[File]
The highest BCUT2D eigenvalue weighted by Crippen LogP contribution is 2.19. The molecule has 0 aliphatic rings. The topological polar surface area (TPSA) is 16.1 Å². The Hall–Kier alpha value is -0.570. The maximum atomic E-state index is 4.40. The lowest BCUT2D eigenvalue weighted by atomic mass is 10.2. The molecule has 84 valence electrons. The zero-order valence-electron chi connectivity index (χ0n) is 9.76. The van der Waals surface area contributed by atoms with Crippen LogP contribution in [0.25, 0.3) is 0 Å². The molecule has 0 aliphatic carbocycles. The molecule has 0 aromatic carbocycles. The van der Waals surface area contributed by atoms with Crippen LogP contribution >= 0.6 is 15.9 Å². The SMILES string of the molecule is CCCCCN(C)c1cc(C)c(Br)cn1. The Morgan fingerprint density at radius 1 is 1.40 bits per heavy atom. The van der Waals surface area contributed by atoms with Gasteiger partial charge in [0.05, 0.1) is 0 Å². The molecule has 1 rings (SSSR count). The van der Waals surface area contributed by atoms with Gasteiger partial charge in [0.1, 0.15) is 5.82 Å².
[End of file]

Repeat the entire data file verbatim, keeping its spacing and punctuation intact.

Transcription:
The highest BCUT2D eigenvalue weighted by Crippen LogP contribution is 2.19. The molecule has 0 aliphatic rings. The topological polar surface area (TPSA) is 16.1 Å². The Hall–Kier alpha value is -0.570. The maximum atomic E-state index is 4.40. The lowest BCUT2D eigenvalue weighted by atomic mass is 10.2. The molecule has 84 valence electrons. The zero-order valence-electron chi connectivity index (χ0n) is 9.76. The van der Waals surface area contributed by atoms with Crippen LogP contribution in [0.25, 0.3) is 0 Å². The molecule has 0 aliphatic carbocycles. The molecule has 0 aromatic carbocycles. The van der Waals surface area contributed by atoms with Crippen LogP contribution >= 0.6 is 15.9 Å². The SMILES string of the molecule is CCCCCN(C)c1cc(C)c(Br)cn1. The Morgan fingerprint density at radius 1 is 1.40 bits per heavy atom. The van der Waals surface area contributed by atoms with Gasteiger partial charge in [0.05, 0.1) is 0 Å². The molecule has 1 rings (SSSR count). The van der Waals surface area contributed by atoms with Gasteiger partial charge in [0.1, 0.15) is 5.82 Å².